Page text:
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The contribution of patch-scale conditions is greater than that of macroclimate in explaining local plant diversity in fragmented forests across Europe

Abstract : AimMacroclimate is a major determinant of large-scale diversity patterns. However, the influence of smaller-scale factors on local diversity across large spatial extents is not well documented. Here, we quantify the relative importance of local (patch-scale), landscape-scale and macroclimatic drivers of herbaceous species diversity in small forest patches in agricultural landscapes across Europe. LocationDeciduous forest patches in eight regions along a macroclimatic gradient from southern France to central Sweden and Estonia. MethodsThe diversity of forest specialists and generalists at three levels (whole forest patch, sampling plots within patches and between scales) was related to patch-scale (forest area, age, abiotic and biotic heterogeneity), landscape-scale (amount of forest, grasslands and hedgerows around the patch, patch isolation) and macroclimatic variables (temperature and precipitation) using generalized linear mixed models and variation partitioning for each group of variables. ResultsThe total amount of explained variation in diversity ranged from 8% for plot-scale diversity of generalists to 54% for patch-scale diversity of forest specialists. Patch-scale variables always explained more than 60% of the explained variation in diversity, mainly due to the positive effect of within-patch heterogeneity on patch-scale and between-scale diversities and to the positive effect of patch age on plot-scale diversity of forest specialists. Landscape-scale variables mainly contributed to the amount of explained variation in plot-scale diversity, being more important for forest specialists (21%) than for generalists (18%). Macroclimatic variables contributed a maximum of 11% to the plot-scale diversity of generalists. Main conclusionsMacroclimate poorly predicts local diversity across Europe, and herbaceous diversity is mainly explained by habitat features, less so by landscape structure. We show the importance of conserving old forest patches as refugia for typical forest species, and of enhancing the landscape context around the patches by reducing the degree of disturbance caused by agriculture.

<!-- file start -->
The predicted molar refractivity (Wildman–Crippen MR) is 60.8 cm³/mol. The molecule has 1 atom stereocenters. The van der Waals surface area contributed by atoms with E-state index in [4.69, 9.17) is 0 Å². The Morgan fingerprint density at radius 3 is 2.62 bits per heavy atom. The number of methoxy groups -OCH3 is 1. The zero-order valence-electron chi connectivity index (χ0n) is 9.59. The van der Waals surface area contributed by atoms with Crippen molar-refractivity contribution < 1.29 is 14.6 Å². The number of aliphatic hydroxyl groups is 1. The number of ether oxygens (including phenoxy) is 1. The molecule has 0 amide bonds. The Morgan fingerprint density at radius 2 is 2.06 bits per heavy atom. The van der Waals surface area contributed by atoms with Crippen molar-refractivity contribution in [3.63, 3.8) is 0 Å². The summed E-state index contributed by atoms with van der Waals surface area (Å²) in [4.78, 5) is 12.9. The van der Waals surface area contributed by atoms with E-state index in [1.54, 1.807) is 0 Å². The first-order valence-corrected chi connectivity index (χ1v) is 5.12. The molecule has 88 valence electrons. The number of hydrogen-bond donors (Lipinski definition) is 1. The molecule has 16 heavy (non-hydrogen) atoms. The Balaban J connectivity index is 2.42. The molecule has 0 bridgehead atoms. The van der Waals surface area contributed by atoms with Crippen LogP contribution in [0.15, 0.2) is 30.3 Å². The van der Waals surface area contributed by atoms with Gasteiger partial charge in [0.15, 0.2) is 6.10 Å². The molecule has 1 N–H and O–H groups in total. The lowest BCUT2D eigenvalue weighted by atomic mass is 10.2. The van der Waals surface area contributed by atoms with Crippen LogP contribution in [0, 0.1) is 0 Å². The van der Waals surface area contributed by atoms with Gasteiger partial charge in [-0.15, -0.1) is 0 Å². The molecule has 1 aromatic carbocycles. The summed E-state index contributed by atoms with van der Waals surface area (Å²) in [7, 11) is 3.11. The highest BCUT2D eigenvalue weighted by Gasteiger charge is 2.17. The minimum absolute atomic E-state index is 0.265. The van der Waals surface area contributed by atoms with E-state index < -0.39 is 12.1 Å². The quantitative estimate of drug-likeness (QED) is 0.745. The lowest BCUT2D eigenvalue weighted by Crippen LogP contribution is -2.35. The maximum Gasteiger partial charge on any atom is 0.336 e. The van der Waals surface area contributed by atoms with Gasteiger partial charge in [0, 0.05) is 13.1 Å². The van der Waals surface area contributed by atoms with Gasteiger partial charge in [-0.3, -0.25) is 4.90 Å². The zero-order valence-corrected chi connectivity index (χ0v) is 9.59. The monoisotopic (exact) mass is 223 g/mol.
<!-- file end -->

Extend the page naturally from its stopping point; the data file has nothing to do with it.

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Submitted on : Thursday, May 28, 2020 - 12:35:12 AM
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Alicia Valdés, Jonathan Lenoir, Emilie Gallet-Moron, Emilie Andrieu, Jorg Brunet, et al.. The contribution of patch-scale conditions is greater than that of macroclimate in explaining local plant diversity in fragmented forests across Europe. Global Ecology and Biogeography, Wiley, 2015, 24 (9), pp.1094-1105. ⟨10.1111/geb.12345⟩. ⟨hal-02637876⟩



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